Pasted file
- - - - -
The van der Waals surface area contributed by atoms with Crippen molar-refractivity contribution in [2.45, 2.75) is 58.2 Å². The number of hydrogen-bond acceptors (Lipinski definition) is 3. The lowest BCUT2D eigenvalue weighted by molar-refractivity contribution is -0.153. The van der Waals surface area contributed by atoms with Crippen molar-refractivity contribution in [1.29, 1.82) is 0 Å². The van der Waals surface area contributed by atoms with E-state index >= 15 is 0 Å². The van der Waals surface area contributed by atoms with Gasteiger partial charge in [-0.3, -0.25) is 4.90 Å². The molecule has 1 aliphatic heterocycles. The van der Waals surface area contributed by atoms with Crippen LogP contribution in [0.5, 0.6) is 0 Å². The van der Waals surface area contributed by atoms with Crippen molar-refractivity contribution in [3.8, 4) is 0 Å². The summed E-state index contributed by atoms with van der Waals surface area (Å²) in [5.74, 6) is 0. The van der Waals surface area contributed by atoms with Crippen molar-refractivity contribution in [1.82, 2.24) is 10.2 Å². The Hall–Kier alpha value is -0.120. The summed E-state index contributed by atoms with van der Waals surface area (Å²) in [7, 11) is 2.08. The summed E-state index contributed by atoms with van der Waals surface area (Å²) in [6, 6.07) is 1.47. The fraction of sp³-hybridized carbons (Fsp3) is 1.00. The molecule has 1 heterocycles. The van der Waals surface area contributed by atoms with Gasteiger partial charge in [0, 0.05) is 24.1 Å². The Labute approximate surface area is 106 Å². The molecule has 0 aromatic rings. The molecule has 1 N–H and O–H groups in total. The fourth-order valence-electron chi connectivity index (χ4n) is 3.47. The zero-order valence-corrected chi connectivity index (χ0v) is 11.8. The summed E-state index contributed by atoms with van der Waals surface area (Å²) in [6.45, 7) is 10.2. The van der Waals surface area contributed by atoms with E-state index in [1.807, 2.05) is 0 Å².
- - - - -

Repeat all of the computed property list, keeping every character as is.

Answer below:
The van der Waals surface area contributed by atoms with Crippen molar-refractivity contribution in [2.45, 2.75) is 58.2 Å². The number of hydrogen-bond acceptors (Lipinski definition) is 3. The lowest BCUT2D eigenvalue weighted by molar-refractivity contribution is -0.153. The van der Waals surface area contributed by atoms with Crippen molar-refractivity contribution in [1.29, 1.82) is 0 Å². The van der Waals surface area contributed by atoms with E-state index >= 15 is 0 Å². The van der Waals surface area contributed by atoms with Gasteiger partial charge in [-0.3, -0.25) is 4.90 Å². The molecule has 1 aliphatic heterocycles. The van der Waals surface area contributed by atoms with Crippen LogP contribution in [0.5, 0.6) is 0 Å². The van der Waals surface area contributed by atoms with Crippen molar-refractivity contribution in [3.8, 4) is 0 Å². The summed E-state index contributed by atoms with van der Waals surface area (Å²) in [5.74, 6) is 0. The van der Waals surface area contributed by atoms with Crippen molar-refractivity contribution in [1.82, 2.24) is 10.2 Å². The Hall–Kier alpha value is -0.120. The summed E-state index contributed by atoms with van der Waals surface area (Å²) in [7, 11) is 2.08. The summed E-state index contributed by atoms with van der Waals surface area (Å²) in [6, 6.07) is 1.47. The fraction of sp³-hybridized carbons (Fsp3) is 1.00. The molecule has 1 heterocycles. The van der Waals surface area contributed by atoms with Gasteiger partial charge in [0, 0.05) is 24.1 Å². The Labute approximate surface area is 106 Å². The molecule has 0 aromatic rings. The molecule has 1 N–H and O–H groups in total. The fourth-order valence-electron chi connectivity index (χ4n) is 3.47. The zero-order valence-corrected chi connectivity index (χ0v) is 11.8. The summed E-state index contributed by atoms with van der Waals surface area (Å²) in [6.45, 7) is 10.2. The van der Waals surface area contributed by atoms with E-state index in [1.807, 2.05) is 0 Å².